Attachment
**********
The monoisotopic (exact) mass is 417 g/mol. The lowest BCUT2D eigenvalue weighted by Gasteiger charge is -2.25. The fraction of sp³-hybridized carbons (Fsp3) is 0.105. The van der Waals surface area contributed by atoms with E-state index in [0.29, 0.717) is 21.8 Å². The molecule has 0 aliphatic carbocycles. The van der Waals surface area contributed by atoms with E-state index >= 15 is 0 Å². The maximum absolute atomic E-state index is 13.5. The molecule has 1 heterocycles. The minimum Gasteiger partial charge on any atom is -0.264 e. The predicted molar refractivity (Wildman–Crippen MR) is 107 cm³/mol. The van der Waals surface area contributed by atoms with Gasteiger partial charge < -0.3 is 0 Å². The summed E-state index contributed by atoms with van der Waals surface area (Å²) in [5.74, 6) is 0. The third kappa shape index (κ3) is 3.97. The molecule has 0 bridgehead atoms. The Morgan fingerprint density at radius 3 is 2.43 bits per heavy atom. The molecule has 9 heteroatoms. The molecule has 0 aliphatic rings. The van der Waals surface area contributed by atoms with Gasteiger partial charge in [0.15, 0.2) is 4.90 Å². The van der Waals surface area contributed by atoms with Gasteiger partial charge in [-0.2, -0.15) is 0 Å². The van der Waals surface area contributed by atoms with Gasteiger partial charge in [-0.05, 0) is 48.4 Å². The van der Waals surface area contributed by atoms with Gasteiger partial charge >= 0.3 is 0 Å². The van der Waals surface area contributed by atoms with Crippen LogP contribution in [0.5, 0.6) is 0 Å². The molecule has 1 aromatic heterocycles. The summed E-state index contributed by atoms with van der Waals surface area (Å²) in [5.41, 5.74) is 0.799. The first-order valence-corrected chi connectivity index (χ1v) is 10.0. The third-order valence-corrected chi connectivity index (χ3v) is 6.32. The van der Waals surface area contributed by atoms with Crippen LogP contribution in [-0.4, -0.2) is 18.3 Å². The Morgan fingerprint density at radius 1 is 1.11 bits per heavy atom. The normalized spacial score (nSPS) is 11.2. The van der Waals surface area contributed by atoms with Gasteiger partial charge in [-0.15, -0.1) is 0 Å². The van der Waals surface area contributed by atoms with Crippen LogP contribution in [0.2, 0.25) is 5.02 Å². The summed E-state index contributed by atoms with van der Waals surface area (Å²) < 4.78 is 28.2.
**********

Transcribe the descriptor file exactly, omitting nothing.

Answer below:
The monoisotopic (exact) mass is 417 g/mol. The lowest BCUT2D eigenvalue weighted by Gasteiger charge is -2.25. The fraction of sp³-hybridized carbons (Fsp3) is 0.105. The van der Waals surface area contributed by atoms with E-state index in [0.29, 0.717) is 21.8 Å². The molecule has 0 aliphatic carbocycles. The van der Waals surface area contributed by atoms with E-state index >= 15 is 0 Å². The maximum absolute atomic E-state index is 13.5. The molecule has 1 heterocycles. The minimum Gasteiger partial charge on any atom is -0.264 e. The predicted molar refractivity (Wildman–Crippen MR) is 107 cm³/mol. The van der Waals surface area contributed by atoms with Gasteiger partial charge < -0.3 is 0 Å². The summed E-state index contributed by atoms with van der Waals surface area (Å²) in [5.74, 6) is 0. The third kappa shape index (κ3) is 3.97. The molecule has 0 bridgehead atoms. The Morgan fingerprint density at radius 3 is 2.43 bits per heavy atom. The molecule has 9 heteroatoms. The molecule has 0 aliphatic rings. The van der Waals surface area contributed by atoms with Gasteiger partial charge in [0.15, 0.2) is 4.90 Å². The van der Waals surface area contributed by atoms with Gasteiger partial charge in [-0.2, -0.15) is 0 Å². The van der Waals surface area contributed by atoms with Gasteiger partial charge in [-0.05, 0) is 48.4 Å². The van der Waals surface area contributed by atoms with Gasteiger partial charge >= 0.3 is 0 Å². The van der Waals surface area contributed by atoms with Crippen LogP contribution in [0.5, 0.6) is 0 Å². The molecule has 1 aromatic heterocycles. The summed E-state index contributed by atoms with van der Waals surface area (Å²) in [5.41, 5.74) is 0.799. The first-order valence-corrected chi connectivity index (χ1v) is 10.0. The third-order valence-corrected chi connectivity index (χ3v) is 6.32. The van der Waals surface area contributed by atoms with Crippen LogP contribution in [-0.4, -0.2) is 18.3 Å². The Morgan fingerprint density at radius 1 is 1.11 bits per heavy atom. The normalized spacial score (nSPS) is 11.2. The van der Waals surface area contributed by atoms with Gasteiger partial charge in [-0.15, -0.1) is 0 Å². The van der Waals surface area contributed by atoms with Crippen LogP contribution in [0.2, 0.25) is 5.02 Å². The summed E-state index contributed by atoms with van der Waals surface area (Å²) < 4.78 is 28.2.